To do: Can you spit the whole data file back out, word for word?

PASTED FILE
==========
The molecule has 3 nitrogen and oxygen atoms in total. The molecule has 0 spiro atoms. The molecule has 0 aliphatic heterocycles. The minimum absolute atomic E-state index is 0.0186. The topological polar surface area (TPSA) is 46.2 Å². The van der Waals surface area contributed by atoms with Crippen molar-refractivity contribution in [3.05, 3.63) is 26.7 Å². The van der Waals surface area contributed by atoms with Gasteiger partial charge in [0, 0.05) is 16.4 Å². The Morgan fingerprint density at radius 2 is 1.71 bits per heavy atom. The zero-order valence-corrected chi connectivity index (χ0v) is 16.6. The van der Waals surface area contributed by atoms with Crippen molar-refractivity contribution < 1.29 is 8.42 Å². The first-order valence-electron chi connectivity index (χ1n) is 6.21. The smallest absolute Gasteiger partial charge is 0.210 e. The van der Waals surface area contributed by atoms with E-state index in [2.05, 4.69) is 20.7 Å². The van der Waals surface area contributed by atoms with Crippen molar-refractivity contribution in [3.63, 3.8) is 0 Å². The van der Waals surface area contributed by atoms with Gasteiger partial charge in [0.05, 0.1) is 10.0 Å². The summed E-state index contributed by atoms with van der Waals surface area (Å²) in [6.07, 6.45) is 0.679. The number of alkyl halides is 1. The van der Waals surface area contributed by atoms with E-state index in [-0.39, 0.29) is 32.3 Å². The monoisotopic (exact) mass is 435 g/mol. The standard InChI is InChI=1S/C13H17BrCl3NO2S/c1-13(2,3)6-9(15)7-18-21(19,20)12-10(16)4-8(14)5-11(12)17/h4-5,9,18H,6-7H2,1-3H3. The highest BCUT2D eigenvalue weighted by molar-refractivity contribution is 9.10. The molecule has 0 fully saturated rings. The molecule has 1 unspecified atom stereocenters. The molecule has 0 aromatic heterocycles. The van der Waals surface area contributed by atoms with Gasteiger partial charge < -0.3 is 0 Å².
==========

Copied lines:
The molecule has 3 nitrogen and oxygen atoms in total. The molecule has 0 spiro atoms. The molecule has 0 aliphatic heterocycles. The minimum absolute atomic E-state index is 0.0186. The topological polar surface area (TPSA) is 46.2 Å². The van der Waals surface area contributed by atoms with Crippen molar-refractivity contribution in [3.05, 3.63) is 26.7 Å². The van der Waals surface area contributed by atoms with Gasteiger partial charge in [0, 0.05) is 16.4 Å². The Morgan fingerprint density at radius 2 is 1.71 bits per heavy atom. The zero-order valence-corrected chi connectivity index (χ0v) is 16.6. The van der Waals surface area contributed by atoms with Crippen molar-refractivity contribution < 1.29 is 8.42 Å². The first-order valence-electron chi connectivity index (χ1n) is 6.21. The smallest absolute Gasteiger partial charge is 0.210 e. The van der Waals surface area contributed by atoms with E-state index in [2.05, 4.69) is 20.7 Å². The van der Waals surface area contributed by atoms with Crippen molar-refractivity contribution in [3.63, 3.8) is 0 Å². The van der Waals surface area contributed by atoms with Gasteiger partial charge in [0.05, 0.1) is 10.0 Å². The summed E-state index contributed by atoms with van der Waals surface area (Å²) in [6.07, 6.45) is 0.679. The number of alkyl halides is 1. The van der Waals surface area contributed by atoms with E-state index in [-0.39, 0.29) is 32.3 Å². The monoisotopic (exact) mass is 435 g/mol. The standard InChI is InChI=1S/C13H17BrCl3NO2S/c1-13(2,3)6-9(15)7-18-21(19,20)12-10(16)4-8(14)5-11(12)17/h4-5,9,18H,6-7H2,1-3H3. The highest BCUT2D eigenvalue weighted by molar-refractivity contribution is 9.10. The molecule has 0 fully saturated rings. The molecule has 1 unspecified atom stereocenters. The molecule has 0 aromatic heterocycles. The van der Waals surface area contributed by atoms with Gasteiger partial charge < -0.3 is 0 Å².